Join us on May 16th for LIVING AND LEARNING WITH MOBILE DEVICES; provided by AT&T
There’s been a lot of discussion about the impact of technology on the lives of children. The report draws on a national survey of parent attitudes on mobile-technology use at school and home. This webinar should be enlightening. Check it out. It’s free.
Young Scientists and Innovators Amaze President Obama at the White House Science Fair
This week President Obama celebrated the remarkable achievements of student science fair winners and extraordinary kid innovators from across the nation in the third White House Science Fair. The Fair brought 100 students from more than 40 states to an all-day, hands-on celebration of the power and potential of science, technology, engineering, and math (STEM) education.
As the President said in 2009, when he announced the first-ever White House Science Fair, “If you win the NCAA championship, you come to the White House. Well, if you’re a young person and you’ve produced the best experiment or design, the best hardware or software, you ought to be recognized for that achievement, too.”
Check out this interview with Jace Hall and you’ll come to understand the impact that focus and self-motivation can have in a child’s success in life. Jace grew up in a rough neighborhood; raised by a single mom and never went to college. What he loved was video games! He’s a self-taught master of the video world — and has earned millions creating video games and movies. The message is clear: if he can do it — any kid can!
Special Note: The is a pilot episode (from the upcoming new program: DEFYING THE ODDS) — so please forgive the long intro.
A new technology is coming to children’s education — it’s called ‘augmented reality’! When I experienced it for the first time I couldn’t put it down – I was hooked! Augmented reality combines the physical and virtual world to create a magical environment that creates a unique learning experience.
no one has fully explored the impact this technology will have on children’s education!
PBS Kids is the first to test this new technology. Their game app — Lunch Rush — uses AR to teach children math. The app is free — download and play it with the kids. Let me know what you think.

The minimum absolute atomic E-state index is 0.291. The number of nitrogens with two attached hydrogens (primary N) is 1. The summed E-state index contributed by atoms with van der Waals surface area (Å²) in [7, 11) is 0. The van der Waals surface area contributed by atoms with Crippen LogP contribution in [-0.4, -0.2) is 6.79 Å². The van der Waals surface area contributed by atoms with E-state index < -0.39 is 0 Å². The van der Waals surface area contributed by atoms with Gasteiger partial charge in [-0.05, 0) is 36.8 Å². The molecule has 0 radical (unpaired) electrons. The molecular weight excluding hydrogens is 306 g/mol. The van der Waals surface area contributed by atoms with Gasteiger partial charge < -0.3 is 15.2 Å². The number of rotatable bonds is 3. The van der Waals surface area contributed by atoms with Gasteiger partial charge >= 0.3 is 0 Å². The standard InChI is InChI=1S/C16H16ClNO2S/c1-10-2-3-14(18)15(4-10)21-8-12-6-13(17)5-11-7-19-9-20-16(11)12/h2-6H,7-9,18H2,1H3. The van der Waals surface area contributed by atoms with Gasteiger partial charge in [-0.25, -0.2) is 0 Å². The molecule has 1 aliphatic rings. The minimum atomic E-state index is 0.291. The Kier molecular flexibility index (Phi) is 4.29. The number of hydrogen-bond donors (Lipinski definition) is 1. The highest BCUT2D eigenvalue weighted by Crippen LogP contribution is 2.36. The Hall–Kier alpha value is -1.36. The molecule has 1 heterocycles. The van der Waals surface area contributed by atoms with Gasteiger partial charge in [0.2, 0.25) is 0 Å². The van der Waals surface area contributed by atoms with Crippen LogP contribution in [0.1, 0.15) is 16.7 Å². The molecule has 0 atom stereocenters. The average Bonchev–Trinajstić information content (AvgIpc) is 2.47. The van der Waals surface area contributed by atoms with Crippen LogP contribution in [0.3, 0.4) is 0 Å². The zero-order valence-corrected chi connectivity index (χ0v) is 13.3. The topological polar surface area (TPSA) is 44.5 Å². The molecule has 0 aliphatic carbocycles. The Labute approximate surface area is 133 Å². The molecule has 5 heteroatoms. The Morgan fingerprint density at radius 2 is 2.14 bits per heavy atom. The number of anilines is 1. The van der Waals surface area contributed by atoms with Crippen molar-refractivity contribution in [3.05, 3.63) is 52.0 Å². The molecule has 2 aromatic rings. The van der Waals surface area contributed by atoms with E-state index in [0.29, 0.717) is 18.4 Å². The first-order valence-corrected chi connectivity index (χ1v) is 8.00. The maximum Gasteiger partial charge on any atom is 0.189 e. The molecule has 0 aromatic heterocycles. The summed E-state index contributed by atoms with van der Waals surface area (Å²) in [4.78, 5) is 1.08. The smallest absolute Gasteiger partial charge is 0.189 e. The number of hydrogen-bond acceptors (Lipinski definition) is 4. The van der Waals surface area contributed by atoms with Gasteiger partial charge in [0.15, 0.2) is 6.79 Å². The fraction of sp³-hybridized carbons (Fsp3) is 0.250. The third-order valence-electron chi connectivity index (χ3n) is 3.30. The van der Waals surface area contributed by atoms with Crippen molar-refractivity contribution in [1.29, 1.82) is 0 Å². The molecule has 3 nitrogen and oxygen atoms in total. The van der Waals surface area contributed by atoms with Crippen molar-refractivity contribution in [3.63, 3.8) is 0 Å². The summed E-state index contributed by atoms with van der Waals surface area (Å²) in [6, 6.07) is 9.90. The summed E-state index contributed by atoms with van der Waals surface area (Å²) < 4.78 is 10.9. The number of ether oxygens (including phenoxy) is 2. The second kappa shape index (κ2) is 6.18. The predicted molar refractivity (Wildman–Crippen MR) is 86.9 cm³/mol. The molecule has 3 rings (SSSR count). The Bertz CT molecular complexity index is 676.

Do African-American children know what happened on April 4, 1968?
I’ll never forget that day … and I’m sure many of you will not! However, do our children know this story? Do they know that some people, like Dr. Martin Luther King Jr., made the ‘ultimate’ sacrifice? It’s easy to take the rights we have today for granted — when you don’t know the struggle. As parents and educators we have a responsibility to past this history along. Better yet, let’s honor Dr. King by working to create the next generation of dreamers!
At 12 years old .. he was excited about technology and started creating apps!
Nick just sold his company to Yahoo for $30 million dollars. One on the things he’d like to buy is a car — but he’s not even old enough to get a driver’s license! This is an inspiring story that every parent/educator should share with children. Why? Because it shows the benefits that children can derive from using technology: creativity, innovation, confidence, problem-solving, team-building, enhanced learning skills and maybe fortune and fame! Click here to learn about Nick and how his app makes reading content on mobile devices easier.
Yes, it’s that time again. But it doesn’t have to be filled with stress. Take the wise approach parents — let technology help you keep the children entertained and inspired– but with limits.
Here are some tips on how to limit technology (thanks to Katherine Lee at About.com):
How to limit technology
•Do not put a TV in your child’s room. Having a TV in the bedroom has been linked to a number of problems including lower test scores, sleeping problems, and obesity.
•Turn it off. When the kids are not watching a specific program, turn off the television. Keep it off during mealtimes and especially when they are studying or doing homework.
•Help your child choose a videogame or a show. The best way to know what your child is watching or playing is by helping her pick out a show or a game. When picking out a new family movie or game, read the reviews or previews, ask other parents, and above all, know your child and trust your own instincts.
•Limit her screen time. Whether it’s one hour of TV and videogames a day or a couple of hours a week, limit the amount of time your child spends watching TV or playing videogames and stick to that number.
•Opt for alternatives to technology activities. Find great ways to spend family time together without tech devices, such as by playing board games or reading good books.
Yes, parents complain about the number of hours children spend playing on their ipad, iphone and game consule! However, playing games can be productive! Many educational innovators see this behavior as an opportunity to improve the educational experience. Researcher and game designer Jane McGonigal notes how the appeal of games is that they operate “on the verge of what [users are] capable of” and “create opportunities for learners to fail productively.” Jane has done her research – check her out on the Colbert Report http://www.gameinformer.com/b/news/archive/2011/02/04/colbert-talks-games-with-advocate-jane-mcgonigal.aspx
Did you realize that a great time to discuss black inventors is when you’re in the kitchen with the kids –baking cookies (peanut butter cookies — of course!). George Washington Carver was one of the great black inventors. He did things with peanuts — that most of us would never imagine! Next time you’re in the kitchen with the kids – have fun with peanut butter recipes — and have a conversation about black inventors.
This is just one of several fun activities offered by SHEKNOWS to celebrate Black History Month this February. Loved it!
What can you add to the FUN THINGS TO DO TO CELEBRATE BLACK HISTORY LIST? Leave a comment below.